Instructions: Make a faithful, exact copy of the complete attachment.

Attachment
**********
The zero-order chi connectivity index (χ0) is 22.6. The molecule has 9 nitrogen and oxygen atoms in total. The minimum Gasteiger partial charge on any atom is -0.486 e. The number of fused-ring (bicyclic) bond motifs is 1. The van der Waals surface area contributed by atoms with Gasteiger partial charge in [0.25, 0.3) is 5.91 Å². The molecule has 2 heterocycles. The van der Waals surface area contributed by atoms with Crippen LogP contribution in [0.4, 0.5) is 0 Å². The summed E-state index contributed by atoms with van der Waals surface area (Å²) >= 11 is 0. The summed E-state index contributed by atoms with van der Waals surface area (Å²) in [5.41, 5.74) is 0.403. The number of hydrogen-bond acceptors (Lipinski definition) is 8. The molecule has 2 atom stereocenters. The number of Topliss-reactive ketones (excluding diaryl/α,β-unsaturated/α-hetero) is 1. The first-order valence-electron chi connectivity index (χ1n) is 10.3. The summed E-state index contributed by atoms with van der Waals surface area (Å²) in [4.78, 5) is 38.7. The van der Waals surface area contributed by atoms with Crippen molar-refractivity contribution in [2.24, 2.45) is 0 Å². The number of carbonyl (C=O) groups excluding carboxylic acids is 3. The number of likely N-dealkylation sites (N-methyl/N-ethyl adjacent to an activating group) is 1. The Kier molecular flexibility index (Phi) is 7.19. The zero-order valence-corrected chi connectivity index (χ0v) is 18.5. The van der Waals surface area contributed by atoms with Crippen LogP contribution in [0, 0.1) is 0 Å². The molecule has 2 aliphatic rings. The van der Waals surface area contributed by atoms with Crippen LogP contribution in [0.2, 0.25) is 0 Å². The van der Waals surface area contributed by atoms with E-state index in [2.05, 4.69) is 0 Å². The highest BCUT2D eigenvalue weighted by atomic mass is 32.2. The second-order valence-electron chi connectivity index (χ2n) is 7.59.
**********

The zero-order chi connectivity index (χ0) is 22.6. The molecule has 9 nitrogen and oxygen atoms in total. The minimum Gasteiger partial charge on any atom is -0.486 e. The number of fused-ring (bicyclic) bond motifs is 1. The van der Waals surface area contributed by atoms with Gasteiger partial charge in [0.25, 0.3) is 5.91 Å². The molecule has 2 heterocycles. The van der Waals surface area contributed by atoms with Crippen LogP contribution in [0.4, 0.5) is 0 Å². The summed E-state index contributed by atoms with van der Waals surface area (Å²) >= 11 is 0. The summed E-state index contributed by atoms with van der Waals surface area (Å²) in [5.41, 5.74) is 0.403. The number of hydrogen-bond acceptors (Lipinski definition) is 8. The molecule has 2 atom stereocenters. The number of Topliss-reactive ketones (excluding diaryl/α,β-unsaturated/α-hetero) is 1. The first-order valence-electron chi connectivity index (χ1n) is 10.3. The summed E-state index contributed by atoms with van der Waals surface area (Å²) in [4.78, 5) is 38.7. The van der Waals surface area contributed by atoms with Crippen molar-refractivity contribution in [2.24, 2.45) is 0 Å². The number of carbonyl (C=O) groups excluding carboxylic acids is 3. The number of likely N-dealkylation sites (N-methyl/N-ethyl adjacent to an activating group) is 1. The Kier molecular flexibility index (Phi) is 7.19. The zero-order valence-corrected chi connectivity index (χ0v) is 18.5. The van der Waals surface area contributed by atoms with Crippen LogP contribution in [0, 0.1) is 0 Å². The molecule has 2 aliphatic rings. The van der Waals surface area contributed by atoms with Crippen LogP contribution in [0.2, 0.25) is 0 Å². The van der Waals surface area contributed by atoms with E-state index in [2.05, 4.69) is 0 Å². The highest BCUT2D eigenvalue weighted by atomic mass is 32.2. The second-order valence-electron chi connectivity index (χ2n) is 7.59.